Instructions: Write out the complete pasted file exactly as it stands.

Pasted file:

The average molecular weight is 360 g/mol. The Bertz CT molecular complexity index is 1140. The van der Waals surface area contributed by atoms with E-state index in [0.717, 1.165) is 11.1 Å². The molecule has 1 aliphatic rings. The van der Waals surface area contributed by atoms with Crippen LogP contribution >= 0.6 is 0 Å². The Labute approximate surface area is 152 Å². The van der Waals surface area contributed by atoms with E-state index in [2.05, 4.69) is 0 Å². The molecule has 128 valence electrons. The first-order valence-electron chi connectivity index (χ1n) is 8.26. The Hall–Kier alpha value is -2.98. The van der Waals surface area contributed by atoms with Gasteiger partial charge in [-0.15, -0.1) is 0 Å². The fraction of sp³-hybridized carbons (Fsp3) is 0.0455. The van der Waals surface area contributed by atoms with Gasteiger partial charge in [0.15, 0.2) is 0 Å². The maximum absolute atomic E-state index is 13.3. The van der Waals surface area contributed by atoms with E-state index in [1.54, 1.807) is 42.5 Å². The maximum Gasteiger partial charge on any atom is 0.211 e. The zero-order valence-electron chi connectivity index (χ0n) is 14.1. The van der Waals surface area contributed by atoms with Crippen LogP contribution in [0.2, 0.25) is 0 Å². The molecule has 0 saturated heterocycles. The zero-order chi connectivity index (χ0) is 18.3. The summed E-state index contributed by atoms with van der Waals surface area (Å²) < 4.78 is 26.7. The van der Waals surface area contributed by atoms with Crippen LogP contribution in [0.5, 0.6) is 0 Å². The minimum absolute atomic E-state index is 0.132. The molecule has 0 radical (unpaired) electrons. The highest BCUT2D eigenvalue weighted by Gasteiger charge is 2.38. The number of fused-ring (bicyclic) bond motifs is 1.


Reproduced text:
The average molecular weight is 360 g/mol. The Bertz CT molecular complexity index is 1140. The van der Waals surface area contributed by atoms with E-state index in [0.717, 1.165) is 11.1 Å². The molecule has 1 aliphatic rings. The van der Waals surface area contributed by atoms with Crippen LogP contribution >= 0.6 is 0 Å². The Labute approximate surface area is 152 Å². The van der Waals surface area contributed by atoms with E-state index in [2.05, 4.69) is 0 Å². The molecule has 128 valence electrons. The first-order valence-electron chi connectivity index (χ1n) is 8.26. The Hall–Kier alpha value is -2.98. The van der Waals surface area contributed by atoms with Gasteiger partial charge in [-0.15, -0.1) is 0 Å². The fraction of sp³-hybridized carbons (Fsp3) is 0.0455. The van der Waals surface area contributed by atoms with Gasteiger partial charge in [0.15, 0.2) is 0 Å². The maximum absolute atomic E-state index is 13.3. The van der Waals surface area contributed by atoms with E-state index in [1.54, 1.807) is 42.5 Å². The maximum Gasteiger partial charge on any atom is 0.211 e. The zero-order valence-electron chi connectivity index (χ0n) is 14.1. The van der Waals surface area contributed by atoms with Crippen LogP contribution in [0.2, 0.25) is 0 Å². The molecule has 0 saturated heterocycles. The zero-order chi connectivity index (χ0) is 18.3. The summed E-state index contributed by atoms with van der Waals surface area (Å²) < 4.78 is 26.7. The van der Waals surface area contributed by atoms with Crippen LogP contribution in [0.5, 0.6) is 0 Å². The minimum absolute atomic E-state index is 0.132. The molecule has 0 radical (unpaired) electrons. The highest BCUT2D eigenvalue weighted by Gasteiger charge is 2.38. The number of fused-ring (bicyclic) bond motifs is 1.